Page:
May 30, 2024
In the modern era, the best debaters rarely go on to secure the nomination.

Televised presidential debates during the general election are viewed as the ultimate candidate showcase. They give voters the opportunity to watch competing worldviews and policy positions clash on America’s most significant political stage. Viewers get to test their assumptions about the candidates in real time.

Voters want to know how a potential commander in chief will perform in the face of adversity, and facing off against the other party’s nominee and hostile moderators is a great test.

But do this cycle’s primary debates provide that same value? There is a fair argument to make that the answer is no.

Because the candidates’ policy positions from either party are often similar, primary debates are much less about policy and overwhelmingly about character and personalities. In the modern era, the best debaters rarely go on to secure the nomination.

Nobody will accuse George W. Bush or Mitt Romney of being debate-club presidents, and John McCain’s performances were often viewed as less than stellar. And yet these men won the GOP nominations in 2000, 2004, 2008 and 2012.

But this is the era of Donald Trump. Primary debates have become about the spectacle: the performative clashes, the personalities and the snappy comebacks, which many believe sealed Trump’s nomination. Clashes between candidates are amplified and played out in the 24-hour news cycle and continuously replayed on social media. Indeed, some political professionals believe debates are no longer about winning the night but, instead, winning the “meme” — creating social media moments that will get shared from voter to voter. This has changed debates, where voters watch candidates take shots at one another rather than informing them about policy or leadership potential.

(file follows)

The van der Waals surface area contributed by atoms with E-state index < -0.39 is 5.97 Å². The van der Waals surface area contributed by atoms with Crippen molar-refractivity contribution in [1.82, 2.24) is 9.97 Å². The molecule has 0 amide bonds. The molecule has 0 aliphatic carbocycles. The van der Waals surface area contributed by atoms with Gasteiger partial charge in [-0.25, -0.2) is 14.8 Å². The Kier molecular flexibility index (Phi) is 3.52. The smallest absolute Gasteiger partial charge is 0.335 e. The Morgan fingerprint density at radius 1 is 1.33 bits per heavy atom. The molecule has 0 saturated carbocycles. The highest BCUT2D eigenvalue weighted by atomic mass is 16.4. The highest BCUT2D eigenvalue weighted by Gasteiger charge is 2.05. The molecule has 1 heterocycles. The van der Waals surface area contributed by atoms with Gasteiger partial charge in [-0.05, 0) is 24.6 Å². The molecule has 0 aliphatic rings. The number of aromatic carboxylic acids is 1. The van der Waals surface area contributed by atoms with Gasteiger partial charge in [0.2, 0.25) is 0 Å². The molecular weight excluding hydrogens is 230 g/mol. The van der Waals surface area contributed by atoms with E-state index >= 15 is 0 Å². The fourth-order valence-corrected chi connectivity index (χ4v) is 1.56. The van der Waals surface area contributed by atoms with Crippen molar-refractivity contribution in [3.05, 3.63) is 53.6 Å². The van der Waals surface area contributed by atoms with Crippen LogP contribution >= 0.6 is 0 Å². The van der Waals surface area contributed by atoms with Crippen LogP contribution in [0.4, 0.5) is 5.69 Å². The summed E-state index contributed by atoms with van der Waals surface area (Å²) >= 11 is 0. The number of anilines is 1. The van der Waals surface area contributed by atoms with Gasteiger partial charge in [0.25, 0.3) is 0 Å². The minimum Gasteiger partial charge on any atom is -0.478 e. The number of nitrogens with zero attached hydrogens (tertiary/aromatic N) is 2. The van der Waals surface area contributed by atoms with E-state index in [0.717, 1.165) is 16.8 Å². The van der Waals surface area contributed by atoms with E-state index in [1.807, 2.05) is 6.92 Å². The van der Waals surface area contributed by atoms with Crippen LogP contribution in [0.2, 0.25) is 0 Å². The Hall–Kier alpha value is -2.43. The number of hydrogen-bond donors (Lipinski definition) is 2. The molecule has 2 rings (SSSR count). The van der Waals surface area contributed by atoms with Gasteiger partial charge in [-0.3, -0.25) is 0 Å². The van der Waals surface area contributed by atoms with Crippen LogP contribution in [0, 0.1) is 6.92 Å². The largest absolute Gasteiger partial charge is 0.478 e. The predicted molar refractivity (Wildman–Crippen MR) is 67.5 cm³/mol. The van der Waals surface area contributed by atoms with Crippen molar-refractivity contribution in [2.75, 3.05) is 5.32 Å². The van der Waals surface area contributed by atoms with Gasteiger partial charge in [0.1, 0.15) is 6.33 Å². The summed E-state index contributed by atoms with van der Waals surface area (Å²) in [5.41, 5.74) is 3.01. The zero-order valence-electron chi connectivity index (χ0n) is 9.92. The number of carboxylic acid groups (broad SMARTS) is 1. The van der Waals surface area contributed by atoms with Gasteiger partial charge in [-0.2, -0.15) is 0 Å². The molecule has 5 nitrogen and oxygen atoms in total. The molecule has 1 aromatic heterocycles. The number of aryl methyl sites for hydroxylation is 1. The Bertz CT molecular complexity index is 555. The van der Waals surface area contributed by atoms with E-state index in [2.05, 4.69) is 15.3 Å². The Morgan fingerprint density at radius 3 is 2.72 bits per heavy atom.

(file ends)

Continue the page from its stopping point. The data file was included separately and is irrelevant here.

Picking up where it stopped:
With the first debate of the 2024 presidential election approaching and spectators preparing for the drama that comes with presidential debates, many are left wondering about the significance.

The first debate of the primary election cycle touts itself as an introductory event for national and regional candidates to the voting audience for the first time. In other cycles, this stage is often where a front-runner may be born or an obvious standout on the stage emerges. However, in 2024, there is already a clear front-runner — Trump.

Although he may not be physically present — “Will he or won’t he” is the most critical debate question and the candidates haven’t even taken the stage — Trump’s influence hangs heavy over the debate stage.

With Trump leaps and bounds ahead of the crowded Republican field, these primary debates are poised to focus on Trump himself and efforts to overtake his lead rather than the Republican platform for the 2024 election. This will further eliminate what little policy conversations may otherwise sneak through the cracks.

Alternative formats — social media, town halls, open forums and direct voter contact — provide candidates with the platforms to bypass structured, time-limited debates and directly address voters. In today’s interconnected world that is defined by evolving communication platforms, voters can access many information sources — news outlets, social media, virtual events and in-person experiences. The controlled environment of a debate is increasingly overshadowed by the real-time interactions offered to candidates by digital platforms.

The decline in the significance of primary election debates cannot be tied to a single instance or example; instead, the proliferation of social media and digital communications provides more direct and unfiltered avenues to reach voters than a crowded debate stage. Further, Trump’s domination in various polls and nearly all news coverage — and the lack of a clear second-place candidate — may be a harbinger of the continued decrease in the significance of primary debates in the 2024 cycle.

Ryan Munce is president and CEO of co/efficient, a polling firm. He wrote this for InsideSources.com. ©2023 Tribune Content Agency.

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